Senjokaku carries the meaning of Hall of a Thousand Tatami Mats which is located in the Toyokuni Shrine. The name gives us an idea of how spacious the building is, the locals know the shrine as Hokoku Shrine. The shrine is located very close to the famous Itsukushima Shrine which is beside on a small hill. Senjokaku is a very picture worthy location as you could take both shrines at the same time, Itsukushima shrine and Toyokuni Shrine, and at an up-close, upward angle you can take some of the most amazing shots.

The Story of Senjokaku Hall

The shrine is built for the great warlord known as Toyotomi Hideyoshi and his loyal partner Kato Kiyomasa, he was one of the unifiers of Japan during the 16th century. Which was stated in a letter written by Ankokuji Ekei, the head monk of Ankokuji Temple, the purpose of building the Toyokuni Shrine including the Senjokaku (千畳閣)Hall for the great warlord. The official construction of the Senjokaku Hall started in 1587 when Ankokuji Ekei requested Daiganji Temple, which is the temple in charge of construction in Miyajima to build a Buddhist library that could be able to hold the grand chanting of Senbu-kyo sutras event every month.

The Tragedy of Senjokaku Hall

When you get to the hall you would notice that there is huge sense of incompleteness of the hall as the building is without main walls therefore wind flows from every direction and where Japanese Shrines mostly have a very grand front entrance, this has no front entrance at all. The reasons for these are because the passing of the founder, Toyotomi Hideyoshi, the warlord passed away 11 years after the construction started. After that, Tokugawa Ieyasu came in control over the area rather than the Toyotomi family. Therefore, the building was never completed.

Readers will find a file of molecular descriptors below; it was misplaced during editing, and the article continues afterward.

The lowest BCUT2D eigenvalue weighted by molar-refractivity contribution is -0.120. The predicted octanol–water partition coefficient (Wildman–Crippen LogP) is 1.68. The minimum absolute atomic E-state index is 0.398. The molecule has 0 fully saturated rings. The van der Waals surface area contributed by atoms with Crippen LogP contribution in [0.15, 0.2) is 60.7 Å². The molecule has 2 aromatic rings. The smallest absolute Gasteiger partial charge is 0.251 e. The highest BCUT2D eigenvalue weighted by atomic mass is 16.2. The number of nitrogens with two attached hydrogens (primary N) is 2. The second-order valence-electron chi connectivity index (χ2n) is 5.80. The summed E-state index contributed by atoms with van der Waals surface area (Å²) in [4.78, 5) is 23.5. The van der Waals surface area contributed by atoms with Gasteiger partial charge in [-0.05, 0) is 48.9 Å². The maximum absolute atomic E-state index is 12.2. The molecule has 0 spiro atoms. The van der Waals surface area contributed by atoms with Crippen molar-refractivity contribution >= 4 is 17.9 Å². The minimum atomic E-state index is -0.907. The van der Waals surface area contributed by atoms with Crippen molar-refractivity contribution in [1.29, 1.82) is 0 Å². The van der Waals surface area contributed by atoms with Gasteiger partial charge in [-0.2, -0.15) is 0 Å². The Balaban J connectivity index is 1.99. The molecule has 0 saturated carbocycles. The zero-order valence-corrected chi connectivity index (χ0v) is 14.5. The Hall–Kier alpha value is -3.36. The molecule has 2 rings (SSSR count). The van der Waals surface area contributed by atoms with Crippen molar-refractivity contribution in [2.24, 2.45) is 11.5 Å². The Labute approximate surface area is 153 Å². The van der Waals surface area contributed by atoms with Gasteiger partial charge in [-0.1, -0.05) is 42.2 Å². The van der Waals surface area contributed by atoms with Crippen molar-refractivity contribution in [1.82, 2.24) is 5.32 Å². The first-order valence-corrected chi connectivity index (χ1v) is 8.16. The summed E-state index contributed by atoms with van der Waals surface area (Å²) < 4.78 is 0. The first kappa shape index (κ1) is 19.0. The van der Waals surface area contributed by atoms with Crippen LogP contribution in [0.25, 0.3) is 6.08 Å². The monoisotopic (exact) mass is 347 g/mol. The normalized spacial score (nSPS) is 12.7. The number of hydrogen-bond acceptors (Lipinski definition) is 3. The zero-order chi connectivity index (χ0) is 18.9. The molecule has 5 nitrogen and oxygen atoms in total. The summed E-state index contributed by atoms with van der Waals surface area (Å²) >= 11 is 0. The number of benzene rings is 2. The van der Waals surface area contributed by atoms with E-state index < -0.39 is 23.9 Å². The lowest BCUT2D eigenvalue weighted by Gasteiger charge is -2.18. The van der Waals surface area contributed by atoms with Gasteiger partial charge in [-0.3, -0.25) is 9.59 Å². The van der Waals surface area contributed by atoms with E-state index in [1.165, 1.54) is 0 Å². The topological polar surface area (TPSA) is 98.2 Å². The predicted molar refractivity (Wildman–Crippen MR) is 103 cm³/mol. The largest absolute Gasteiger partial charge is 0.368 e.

Today’s Senjokaku Hall

What is on the Hall of One Thousand Tatami Mats in today’s world? The shrine is now a popular landmark in Miyajima where many people come and to relax and many local souvenirs are available too such as tooth picks and traditional ones.

The Five-stories Pagoda beside Senjokaku Hall

Located just beside Senjokaku Hall, the five-stories pagoda was contructed in 1407 but was reconstructed in 1533. The main deity in the pagoda is the Buddha of Medicine, accompanied by the Buddhists saints Fugen and Monju. The whole structure is 27.6 meters tall and it is built in Japanese style with a strong Chinese influence such as on the top of the wooden pillars and on the tails of the rafters. The interior of the pagoda is decorated with Buddhist beliefs such as the Kannon Bodhisattva, Eight Views of Shohshoh, a dragon, lotus flowers and the Shingon Hasso Sutra painted on the ceiling. The building is said to be one of the only five which could withstand horizontal oscillation caused by earthquakes and typhoons.

Senjokaku Hall Access

Ten minutes’ walk from the Miyajima ferry pier and located right beside Itsukushima Shrine.